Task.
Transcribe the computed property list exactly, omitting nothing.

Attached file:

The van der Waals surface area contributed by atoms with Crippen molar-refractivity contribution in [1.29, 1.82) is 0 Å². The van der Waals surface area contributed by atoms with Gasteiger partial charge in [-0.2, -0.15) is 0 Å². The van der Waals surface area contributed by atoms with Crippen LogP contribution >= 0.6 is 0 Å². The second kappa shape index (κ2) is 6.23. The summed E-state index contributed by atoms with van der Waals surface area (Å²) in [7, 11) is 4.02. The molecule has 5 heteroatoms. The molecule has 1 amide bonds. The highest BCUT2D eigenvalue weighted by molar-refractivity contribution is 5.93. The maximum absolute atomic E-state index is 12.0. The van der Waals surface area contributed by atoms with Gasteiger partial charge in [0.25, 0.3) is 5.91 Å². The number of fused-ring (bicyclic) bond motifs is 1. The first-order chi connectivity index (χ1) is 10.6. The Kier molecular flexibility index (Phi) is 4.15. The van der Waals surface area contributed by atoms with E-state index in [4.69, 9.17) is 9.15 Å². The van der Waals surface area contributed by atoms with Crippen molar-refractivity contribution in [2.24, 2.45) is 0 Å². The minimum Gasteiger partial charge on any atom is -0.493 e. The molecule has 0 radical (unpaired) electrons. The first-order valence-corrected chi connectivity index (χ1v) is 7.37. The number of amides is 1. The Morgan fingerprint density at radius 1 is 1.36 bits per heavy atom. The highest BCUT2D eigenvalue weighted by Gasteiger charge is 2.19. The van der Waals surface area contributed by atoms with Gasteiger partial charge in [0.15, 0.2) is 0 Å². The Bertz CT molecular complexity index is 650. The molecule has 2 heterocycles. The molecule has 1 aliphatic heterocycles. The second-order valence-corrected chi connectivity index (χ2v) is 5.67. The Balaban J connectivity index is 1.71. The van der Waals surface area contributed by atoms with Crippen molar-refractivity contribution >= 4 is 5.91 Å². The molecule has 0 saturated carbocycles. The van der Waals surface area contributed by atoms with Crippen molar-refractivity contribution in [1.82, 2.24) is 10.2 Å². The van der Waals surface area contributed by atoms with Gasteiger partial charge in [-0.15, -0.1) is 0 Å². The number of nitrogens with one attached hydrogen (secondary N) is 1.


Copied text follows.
The van der Waals surface area contributed by atoms with Crippen molar-refractivity contribution in [1.29, 1.82) is 0 Å². The van der Waals surface area contributed by atoms with Gasteiger partial charge in [-0.2, -0.15) is 0 Å². The van der Waals surface area contributed by atoms with Crippen LogP contribution >= 0.6 is 0 Å². The second kappa shape index (κ2) is 6.23. The summed E-state index contributed by atoms with van der Waals surface area (Å²) in [7, 11) is 4.02. The molecule has 5 heteroatoms. The molecule has 1 amide bonds. The highest BCUT2D eigenvalue weighted by molar-refractivity contribution is 5.93. The maximum absolute atomic E-state index is 12.0. The van der Waals surface area contributed by atoms with Gasteiger partial charge in [0.25, 0.3) is 5.91 Å². The number of fused-ring (bicyclic) bond motifs is 1. The first-order chi connectivity index (χ1) is 10.6. The Kier molecular flexibility index (Phi) is 4.15. The van der Waals surface area contributed by atoms with E-state index in [4.69, 9.17) is 9.15 Å². The van der Waals surface area contributed by atoms with Crippen molar-refractivity contribution in [2.24, 2.45) is 0 Å². The minimum Gasteiger partial charge on any atom is -0.493 e. The molecule has 0 radical (unpaired) electrons. The first-order valence-corrected chi connectivity index (χ1v) is 7.37. The number of amides is 1. The Morgan fingerprint density at radius 1 is 1.36 bits per heavy atom. The highest BCUT2D eigenvalue weighted by Gasteiger charge is 2.19. The van der Waals surface area contributed by atoms with Gasteiger partial charge in [0.15, 0.2) is 0 Å². The Bertz CT molecular complexity index is 650. The molecule has 2 heterocycles. The molecule has 1 aliphatic heterocycles. The second-order valence-corrected chi connectivity index (χ2v) is 5.67. The Balaban J connectivity index is 1.71. The van der Waals surface area contributed by atoms with Crippen molar-refractivity contribution >= 4 is 5.91 Å². The molecule has 0 saturated carbocycles. The van der Waals surface area contributed by atoms with Crippen molar-refractivity contribution in [1.82, 2.24) is 10.2 Å². The van der Waals surface area contributed by atoms with Gasteiger partial charge in [-0.15, -0.1) is 0 Å². The number of nitrogens with one attached hydrogen (secondary N) is 1.